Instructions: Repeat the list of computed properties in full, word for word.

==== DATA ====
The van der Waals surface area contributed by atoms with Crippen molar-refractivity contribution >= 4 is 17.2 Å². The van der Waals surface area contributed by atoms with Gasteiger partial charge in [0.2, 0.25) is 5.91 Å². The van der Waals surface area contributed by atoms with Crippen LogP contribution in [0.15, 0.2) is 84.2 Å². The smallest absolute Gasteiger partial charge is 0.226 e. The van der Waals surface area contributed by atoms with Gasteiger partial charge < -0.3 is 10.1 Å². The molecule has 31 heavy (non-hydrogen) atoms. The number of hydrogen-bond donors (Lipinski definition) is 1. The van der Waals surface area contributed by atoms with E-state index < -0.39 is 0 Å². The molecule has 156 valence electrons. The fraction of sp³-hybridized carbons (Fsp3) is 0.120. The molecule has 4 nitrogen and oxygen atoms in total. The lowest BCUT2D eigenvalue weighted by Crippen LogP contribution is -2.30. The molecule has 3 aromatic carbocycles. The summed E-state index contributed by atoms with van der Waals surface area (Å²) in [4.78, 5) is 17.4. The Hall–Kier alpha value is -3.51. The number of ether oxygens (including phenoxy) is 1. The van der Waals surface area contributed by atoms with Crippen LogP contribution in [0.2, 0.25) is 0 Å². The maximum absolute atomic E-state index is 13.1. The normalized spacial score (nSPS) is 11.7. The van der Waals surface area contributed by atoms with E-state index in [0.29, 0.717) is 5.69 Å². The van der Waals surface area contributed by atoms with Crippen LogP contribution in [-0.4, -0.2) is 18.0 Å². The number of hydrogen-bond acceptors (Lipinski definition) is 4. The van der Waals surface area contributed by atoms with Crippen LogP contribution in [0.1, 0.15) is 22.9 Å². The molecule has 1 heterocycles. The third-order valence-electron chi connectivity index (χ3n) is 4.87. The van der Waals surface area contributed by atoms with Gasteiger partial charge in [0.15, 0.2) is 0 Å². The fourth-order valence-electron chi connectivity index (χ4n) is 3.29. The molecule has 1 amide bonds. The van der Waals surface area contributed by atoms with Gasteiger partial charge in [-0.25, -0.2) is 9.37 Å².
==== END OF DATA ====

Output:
The van der Waals surface area contributed by atoms with Crippen molar-refractivity contribution >= 4 is 17.2 Å². The van der Waals surface area contributed by atoms with Gasteiger partial charge in [0.2, 0.25) is 5.91 Å². The van der Waals surface area contributed by atoms with Crippen LogP contribution in [0.15, 0.2) is 84.2 Å². The smallest absolute Gasteiger partial charge is 0.226 e. The van der Waals surface area contributed by atoms with Gasteiger partial charge < -0.3 is 10.1 Å². The molecule has 31 heavy (non-hydrogen) atoms. The number of hydrogen-bond donors (Lipinski definition) is 1. The van der Waals surface area contributed by atoms with E-state index < -0.39 is 0 Å². The molecule has 156 valence electrons. The fraction of sp³-hybridized carbons (Fsp3) is 0.120. The molecule has 4 nitrogen and oxygen atoms in total. The lowest BCUT2D eigenvalue weighted by Crippen LogP contribution is -2.30. The molecule has 3 aromatic carbocycles. The summed E-state index contributed by atoms with van der Waals surface area (Å²) in [4.78, 5) is 17.4. The Hall–Kier alpha value is -3.51. The number of ether oxygens (including phenoxy) is 1. The van der Waals surface area contributed by atoms with Crippen LogP contribution in [0.2, 0.25) is 0 Å². The maximum absolute atomic E-state index is 13.1. The normalized spacial score (nSPS) is 11.7. The van der Waals surface area contributed by atoms with E-state index in [0.29, 0.717) is 5.69 Å². The van der Waals surface area contributed by atoms with Crippen LogP contribution in [-0.4, -0.2) is 18.0 Å². The number of hydrogen-bond acceptors (Lipinski definition) is 4. The van der Waals surface area contributed by atoms with Crippen LogP contribution in [0.1, 0.15) is 22.9 Å². The molecule has 1 heterocycles. The third-order valence-electron chi connectivity index (χ3n) is 4.87. The van der Waals surface area contributed by atoms with Gasteiger partial charge in [0.15, 0.2) is 0 Å². The fourth-order valence-electron chi connectivity index (χ4n) is 3.29. The molecule has 1 amide bonds. The van der Waals surface area contributed by atoms with Gasteiger partial charge in [-0.25, -0.2) is 9.37 Å².